Pretty Timely Movie Review: The Bling Ring

Teenagers breaking into celebrity homes, a tattooed Emma Watson, cameos by Paris Hilton and that other chick (cough-KirstenDunst-cough), an American-accented Emma Watson, a killer soundtrack, Emma Watson … The Bling Ring seemed like a fun summer flick with a lot of potential.

Based on the real-life story of a group of California teenagers who broke into and robbed celebrity homes, this film was entertaining enough but not exactly what I’d call spectacular. There are only so many times you can watch a burglary sequence before it gets repetitive and the movie hit this number of times and then kept on going. I was intrigued by the real life story when it first hit the news back in 2009 and was disappointed that the film didn’t delve any deeper than what could be gleaned from the numerous articles and interviews from several years ago. The entire movie was basically just a cut-and-dried retelling of the whole debacle–set to flashy music.

At just an hour and a half long, there is really no excuse for the pace to drag, but drag it did. There were scenes that had no apparent relevance to the story–including a full two minutes of one character dancing in front of his webcam–and maybe I’m just getting old, but I like for my movies to be coherent. There was also far less screen time for Emma Watson than the trailers indicated, which was a bit disappointing as her attempt at a bored, spoiled-girl American accent was one of the major reasons I wanted to see the film in the first place.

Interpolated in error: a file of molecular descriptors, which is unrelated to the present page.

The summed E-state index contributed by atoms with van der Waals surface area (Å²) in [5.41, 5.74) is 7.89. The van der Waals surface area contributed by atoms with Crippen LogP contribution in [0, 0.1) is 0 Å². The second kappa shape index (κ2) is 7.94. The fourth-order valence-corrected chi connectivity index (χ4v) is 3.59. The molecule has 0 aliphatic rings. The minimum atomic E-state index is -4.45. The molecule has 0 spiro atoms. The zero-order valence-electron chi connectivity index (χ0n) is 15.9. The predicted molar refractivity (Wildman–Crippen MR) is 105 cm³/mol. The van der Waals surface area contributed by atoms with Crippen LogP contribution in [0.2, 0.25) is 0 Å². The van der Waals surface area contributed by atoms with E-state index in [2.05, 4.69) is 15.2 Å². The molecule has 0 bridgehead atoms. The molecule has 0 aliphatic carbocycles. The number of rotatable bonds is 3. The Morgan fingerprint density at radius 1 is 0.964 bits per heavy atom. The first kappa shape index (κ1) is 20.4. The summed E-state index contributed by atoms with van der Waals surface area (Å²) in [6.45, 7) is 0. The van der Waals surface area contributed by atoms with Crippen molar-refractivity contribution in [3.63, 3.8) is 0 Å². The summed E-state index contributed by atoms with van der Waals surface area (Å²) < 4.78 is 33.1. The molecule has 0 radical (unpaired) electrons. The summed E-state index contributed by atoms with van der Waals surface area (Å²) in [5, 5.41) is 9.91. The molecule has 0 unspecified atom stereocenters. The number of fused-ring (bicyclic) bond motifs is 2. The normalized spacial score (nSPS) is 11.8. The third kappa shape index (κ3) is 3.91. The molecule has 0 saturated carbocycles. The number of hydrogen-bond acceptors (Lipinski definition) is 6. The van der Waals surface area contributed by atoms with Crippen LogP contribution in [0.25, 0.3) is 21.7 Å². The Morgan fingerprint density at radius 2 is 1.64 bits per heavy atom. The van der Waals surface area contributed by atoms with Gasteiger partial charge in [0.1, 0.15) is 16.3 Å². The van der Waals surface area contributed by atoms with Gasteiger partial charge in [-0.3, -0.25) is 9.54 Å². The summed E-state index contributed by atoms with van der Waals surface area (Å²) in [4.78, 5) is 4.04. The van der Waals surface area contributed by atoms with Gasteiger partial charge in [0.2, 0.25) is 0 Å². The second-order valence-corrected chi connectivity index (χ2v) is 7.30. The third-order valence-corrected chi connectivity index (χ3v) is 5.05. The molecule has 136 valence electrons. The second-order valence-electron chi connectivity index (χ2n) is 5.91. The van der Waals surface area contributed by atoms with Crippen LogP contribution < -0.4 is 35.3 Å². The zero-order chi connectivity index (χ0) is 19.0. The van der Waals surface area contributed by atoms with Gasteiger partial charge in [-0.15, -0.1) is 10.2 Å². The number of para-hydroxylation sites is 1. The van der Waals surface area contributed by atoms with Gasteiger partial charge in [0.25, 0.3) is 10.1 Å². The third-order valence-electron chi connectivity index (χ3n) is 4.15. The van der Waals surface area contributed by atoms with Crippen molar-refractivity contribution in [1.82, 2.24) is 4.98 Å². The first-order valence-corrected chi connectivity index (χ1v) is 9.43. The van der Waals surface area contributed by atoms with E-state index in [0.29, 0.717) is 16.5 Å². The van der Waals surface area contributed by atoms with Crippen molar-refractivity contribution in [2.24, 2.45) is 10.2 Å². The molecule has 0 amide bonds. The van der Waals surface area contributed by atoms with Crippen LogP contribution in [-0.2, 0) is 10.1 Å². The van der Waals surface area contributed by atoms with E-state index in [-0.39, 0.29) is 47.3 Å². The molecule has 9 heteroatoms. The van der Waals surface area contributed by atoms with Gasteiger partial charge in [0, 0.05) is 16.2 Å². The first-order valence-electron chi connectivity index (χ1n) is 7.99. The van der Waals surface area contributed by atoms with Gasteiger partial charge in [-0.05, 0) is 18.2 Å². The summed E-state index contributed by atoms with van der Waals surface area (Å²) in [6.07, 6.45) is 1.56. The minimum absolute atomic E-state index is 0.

I kept waiting for someone to die or overdose but no such event occurred (despite several “thematic” moments woven into the storyline). There were also no consequences for the abundant drinking and drug use, but maybe that was done on purpose to showcase the “paradigm of overindulgence in today’s society … ” Nah, I can’t even keep a straight face when I’m typing that. Nothing too terrible happened to the actual members of the Bling Ring so, therefore, nothing too terrible happened to the movie versions, either. And that’s kind of a shame.

Still, I liked the movie enough that I didn’t regret the ticket price. As I mentioned, the music was chosen well and I think it’s cool that they actually filmed in Paris Hilton’s real house. I would imagine that the actors’ surprise and awe in the scene where they see her place for the first time is mostly genuine. The character of Chloe was a bright spot, simply for her hilarious dialogue, but I felt she was underutilized. Leslie Mann was equally amazing as Watson’s character’s mother. This movie will never make it onto any of my “favorites” lists, but all told, it was a decent retelling of the story, populated by pretty people and occasional laughs.

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